Nutrition

One of the basic questions that arises in the training cycle is how should I eat and drink for those long, hot days coming up in a few weeks. Here is a simple system that many long-distance cyclists have used to come out of a 100 plus mile ride still smiling.
Drinking: Water is always the best fluid replacement, but if you prefer something with more taste, products such as Gatorade have proven highly effective in restoring fluid and chemical balance. One should use caution when using fluids other than water. Each person's system is different. Some energy fluids contain high fructose corn syrup, a sweetener derived from com that can be unsettling to one's stomach. During the training rides test out what works best.

Limit the intake of diuretic fluids such as coffee and soda containing caffeine, and alcohol. Too many of those types of beverages may cause dehydration. If you need a daily fix of coffee, drink it, but try to limit the amount consumed.

Use this rule of thumb:

  • During the Ride: Consume at least 20 oz. (approx. one water bottle) every 20 miles or 1 hour, whichever comes first.
  • After the Ride: Consume at least two more-..20 oz. bottles before going to bed that night.

This will reduce the chance of dehydration.
If your urine is dark yellow, you are probably not getting enough fluids; this is a sign that you may be dehydrated. Some other symptoms of dehydration include:
Sluggish performance, increased heart rate, dizziness, and muscle cramps.

Eating: Eat. Eat. Eat. This is not a diet exercise. Many riders come back for the Ride gaining weight, not much, but perhaps a couple of pounds.

Here is an example of caloric output. Studies have confirmed that one's body burns approximately 50 calories per mile of riding, not to mention the" after burn" of when you stop riding for the day. Therefore, on a typical day ... one may burn

  • 4000 calories, (80 miles x 50 calories per mile)
  • 2250 calories, simply living
  • 6250 calories of intake needed to balance the burn off

Therefore, on a typical day, one would have to TRIPLE their normal intake just to break even.

The price of skimping will be a lack of energy and an overall fatigued feeling the following days. This will cause a nasty disposition.

While Riding: At the SAG stops, take advantage of the good treats they offer. They set out foods that will provide energy and keep you going. They have plenty of variety. In addition to consuming the high-energy foods at the SAG stops, one may use the high-energy products available, e.g., GU, Powergel, Hammergel, Powerbars, Clif Bars, etc. The same caution noted about high-energy drinks applies here. Use carefully; if it causes discomfort, drop it.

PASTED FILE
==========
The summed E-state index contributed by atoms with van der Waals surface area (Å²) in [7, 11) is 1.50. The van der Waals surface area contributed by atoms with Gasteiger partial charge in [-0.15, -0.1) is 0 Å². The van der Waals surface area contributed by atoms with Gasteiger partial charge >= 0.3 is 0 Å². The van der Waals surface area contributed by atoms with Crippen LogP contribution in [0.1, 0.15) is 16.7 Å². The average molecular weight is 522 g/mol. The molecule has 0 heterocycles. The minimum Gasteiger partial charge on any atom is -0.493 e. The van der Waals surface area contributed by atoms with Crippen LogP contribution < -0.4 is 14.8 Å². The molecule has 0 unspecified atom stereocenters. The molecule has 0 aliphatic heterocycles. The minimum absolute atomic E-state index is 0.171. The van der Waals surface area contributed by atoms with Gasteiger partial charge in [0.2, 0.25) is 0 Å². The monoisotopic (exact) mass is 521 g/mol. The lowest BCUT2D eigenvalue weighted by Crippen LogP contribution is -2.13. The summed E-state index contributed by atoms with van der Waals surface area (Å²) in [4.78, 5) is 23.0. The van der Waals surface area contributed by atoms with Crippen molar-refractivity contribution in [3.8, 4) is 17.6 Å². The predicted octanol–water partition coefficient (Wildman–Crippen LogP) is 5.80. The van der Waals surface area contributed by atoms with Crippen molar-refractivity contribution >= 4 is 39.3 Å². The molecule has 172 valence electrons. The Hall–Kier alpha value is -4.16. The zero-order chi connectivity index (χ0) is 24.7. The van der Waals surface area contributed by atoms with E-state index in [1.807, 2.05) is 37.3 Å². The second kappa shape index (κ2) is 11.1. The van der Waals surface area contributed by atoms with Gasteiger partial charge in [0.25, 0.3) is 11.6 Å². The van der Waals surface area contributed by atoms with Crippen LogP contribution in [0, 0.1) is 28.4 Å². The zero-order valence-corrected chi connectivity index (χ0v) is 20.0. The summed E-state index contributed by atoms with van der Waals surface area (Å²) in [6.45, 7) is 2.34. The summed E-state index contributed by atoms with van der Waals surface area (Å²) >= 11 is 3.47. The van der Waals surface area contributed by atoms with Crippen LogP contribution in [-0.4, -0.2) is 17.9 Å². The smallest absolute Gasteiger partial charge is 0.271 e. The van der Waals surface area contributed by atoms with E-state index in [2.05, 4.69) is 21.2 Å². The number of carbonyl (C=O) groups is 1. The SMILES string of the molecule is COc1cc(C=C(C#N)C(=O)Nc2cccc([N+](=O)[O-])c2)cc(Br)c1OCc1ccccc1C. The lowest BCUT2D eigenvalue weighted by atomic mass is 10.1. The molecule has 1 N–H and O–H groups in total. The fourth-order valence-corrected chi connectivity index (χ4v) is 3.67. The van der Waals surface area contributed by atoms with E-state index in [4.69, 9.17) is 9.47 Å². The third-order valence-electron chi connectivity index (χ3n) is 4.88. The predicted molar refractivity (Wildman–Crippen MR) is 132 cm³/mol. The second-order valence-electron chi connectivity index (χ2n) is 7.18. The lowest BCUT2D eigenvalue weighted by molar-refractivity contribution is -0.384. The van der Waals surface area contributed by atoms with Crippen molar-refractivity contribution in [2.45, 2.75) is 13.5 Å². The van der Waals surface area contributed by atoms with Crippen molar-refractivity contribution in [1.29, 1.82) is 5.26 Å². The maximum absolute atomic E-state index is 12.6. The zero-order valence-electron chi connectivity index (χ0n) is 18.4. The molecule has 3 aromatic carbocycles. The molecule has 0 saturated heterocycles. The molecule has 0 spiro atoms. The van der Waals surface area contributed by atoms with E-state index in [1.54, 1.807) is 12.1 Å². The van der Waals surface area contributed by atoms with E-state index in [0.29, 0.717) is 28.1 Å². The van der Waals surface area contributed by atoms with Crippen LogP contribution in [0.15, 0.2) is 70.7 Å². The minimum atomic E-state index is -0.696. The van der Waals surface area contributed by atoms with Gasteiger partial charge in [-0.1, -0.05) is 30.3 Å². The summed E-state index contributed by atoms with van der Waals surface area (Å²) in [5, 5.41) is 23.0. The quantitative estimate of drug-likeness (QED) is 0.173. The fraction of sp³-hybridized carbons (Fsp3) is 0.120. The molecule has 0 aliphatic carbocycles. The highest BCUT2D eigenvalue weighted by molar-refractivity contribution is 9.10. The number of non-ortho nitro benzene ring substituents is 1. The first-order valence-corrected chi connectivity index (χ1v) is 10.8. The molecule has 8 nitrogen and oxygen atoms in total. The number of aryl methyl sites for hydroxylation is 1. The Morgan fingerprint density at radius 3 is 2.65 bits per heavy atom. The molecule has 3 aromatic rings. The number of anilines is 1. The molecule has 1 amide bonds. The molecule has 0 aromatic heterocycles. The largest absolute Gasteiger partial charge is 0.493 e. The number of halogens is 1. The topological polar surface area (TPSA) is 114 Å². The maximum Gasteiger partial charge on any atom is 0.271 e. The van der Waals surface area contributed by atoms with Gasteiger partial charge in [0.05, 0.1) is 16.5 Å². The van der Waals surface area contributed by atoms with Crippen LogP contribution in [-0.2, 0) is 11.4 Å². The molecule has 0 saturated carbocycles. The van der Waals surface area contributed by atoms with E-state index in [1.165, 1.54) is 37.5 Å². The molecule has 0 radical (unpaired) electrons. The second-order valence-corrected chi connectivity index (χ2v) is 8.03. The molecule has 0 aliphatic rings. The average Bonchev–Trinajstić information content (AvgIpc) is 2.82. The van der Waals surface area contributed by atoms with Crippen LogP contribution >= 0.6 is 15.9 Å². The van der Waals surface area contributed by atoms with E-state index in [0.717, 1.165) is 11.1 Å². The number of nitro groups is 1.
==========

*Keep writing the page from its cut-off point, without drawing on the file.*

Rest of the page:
Before Riding: Eat a decent breakfast, staying away from high fat foods such as bacon and sausages. Personally, many of us disregard the foregoing completely. Some groups find it beneficial to ride about twenty miles and then find a diner to eat a 'traditional' breakfast. Others find that policy lunacy. The fact is; however, that fat takes much longer to digest than say, fruit, and this extra energy used for digestion is better for your legs.

After Riding: Studies have shown that after a session of vigorous, aerobic exercise, a "window" opens in one's system that allows for muscle replenishment at an accelerated rate. This window is open for 2 - 3 hours once the day's ride has ended. So ... Eat a nutritious dinner and enjoy that ice cream.

More Tips:

  • Try out Energy products BEFORE the big ride so you know your system can handle them. Choose the one best for you.
  • Prepare your next day's riding food before going to bed, taking into consideration the length of the day.
  • Eat foods high in Potassium, Calcium and Magnesium. Doing this 'will prevent muscle cramps. These foods include bananas, milk, etc.
  • Take a multivitamin every day to make up for whatever you may miss.

Using these guidelines will help you dramatically during our ride. Above all, keep a positive attitude as you go. Do not think of how far you have to go, but how much fun it will be when you get there!

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